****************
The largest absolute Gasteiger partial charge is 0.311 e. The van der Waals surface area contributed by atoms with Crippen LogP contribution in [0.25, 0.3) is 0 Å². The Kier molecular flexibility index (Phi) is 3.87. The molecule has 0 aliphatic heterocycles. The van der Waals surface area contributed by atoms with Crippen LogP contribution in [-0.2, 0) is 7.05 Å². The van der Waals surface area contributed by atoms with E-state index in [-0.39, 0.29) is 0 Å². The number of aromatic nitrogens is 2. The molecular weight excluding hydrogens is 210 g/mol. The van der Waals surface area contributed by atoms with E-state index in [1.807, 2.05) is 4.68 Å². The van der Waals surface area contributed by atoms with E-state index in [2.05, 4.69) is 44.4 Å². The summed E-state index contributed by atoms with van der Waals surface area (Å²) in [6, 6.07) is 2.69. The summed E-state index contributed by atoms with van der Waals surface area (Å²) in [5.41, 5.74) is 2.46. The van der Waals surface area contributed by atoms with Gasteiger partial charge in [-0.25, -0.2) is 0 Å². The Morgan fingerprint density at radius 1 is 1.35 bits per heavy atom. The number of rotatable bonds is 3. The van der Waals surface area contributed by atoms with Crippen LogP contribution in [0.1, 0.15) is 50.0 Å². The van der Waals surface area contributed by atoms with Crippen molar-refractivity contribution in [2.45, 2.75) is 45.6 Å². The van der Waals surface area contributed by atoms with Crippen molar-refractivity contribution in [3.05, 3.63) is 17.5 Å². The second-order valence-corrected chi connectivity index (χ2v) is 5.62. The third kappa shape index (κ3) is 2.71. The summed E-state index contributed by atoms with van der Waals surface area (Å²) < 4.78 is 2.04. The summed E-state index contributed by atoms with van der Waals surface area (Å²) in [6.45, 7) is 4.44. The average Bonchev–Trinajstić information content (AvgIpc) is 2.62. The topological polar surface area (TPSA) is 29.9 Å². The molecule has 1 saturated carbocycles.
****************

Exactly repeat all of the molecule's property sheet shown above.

The largest absolute Gasteiger partial charge is 0.311 e. The van der Waals surface area contributed by atoms with Crippen LogP contribution in [0.25, 0.3) is 0 Å². The Kier molecular flexibility index (Phi) is 3.87. The molecule has 0 aliphatic heterocycles. The van der Waals surface area contributed by atoms with Crippen LogP contribution in [-0.2, 0) is 7.05 Å². The van der Waals surface area contributed by atoms with E-state index in [-0.39, 0.29) is 0 Å². The number of aromatic nitrogens is 2. The molecular weight excluding hydrogens is 210 g/mol. The van der Waals surface area contributed by atoms with E-state index in [1.807, 2.05) is 4.68 Å². The van der Waals surface area contributed by atoms with E-state index in [2.05, 4.69) is 44.4 Å². The summed E-state index contributed by atoms with van der Waals surface area (Å²) in [6, 6.07) is 2.69. The summed E-state index contributed by atoms with van der Waals surface area (Å²) in [5.41, 5.74) is 2.46. The van der Waals surface area contributed by atoms with Gasteiger partial charge in [-0.25, -0.2) is 0 Å². The Morgan fingerprint density at radius 1 is 1.35 bits per heavy atom. The number of rotatable bonds is 3. The van der Waals surface area contributed by atoms with Crippen LogP contribution in [0.1, 0.15) is 50.0 Å². The van der Waals surface area contributed by atoms with Crippen molar-refractivity contribution in [2.45, 2.75) is 45.6 Å². The van der Waals surface area contributed by atoms with Crippen molar-refractivity contribution in [3.05, 3.63) is 17.5 Å². The second-order valence-corrected chi connectivity index (χ2v) is 5.62. The third kappa shape index (κ3) is 2.71. The summed E-state index contributed by atoms with van der Waals surface area (Å²) < 4.78 is 2.04. The summed E-state index contributed by atoms with van der Waals surface area (Å²) in [6.45, 7) is 4.44. The average Bonchev–Trinajstić information content (AvgIpc) is 2.62. The topological polar surface area (TPSA) is 29.9 Å². The molecule has 1 saturated carbocycles.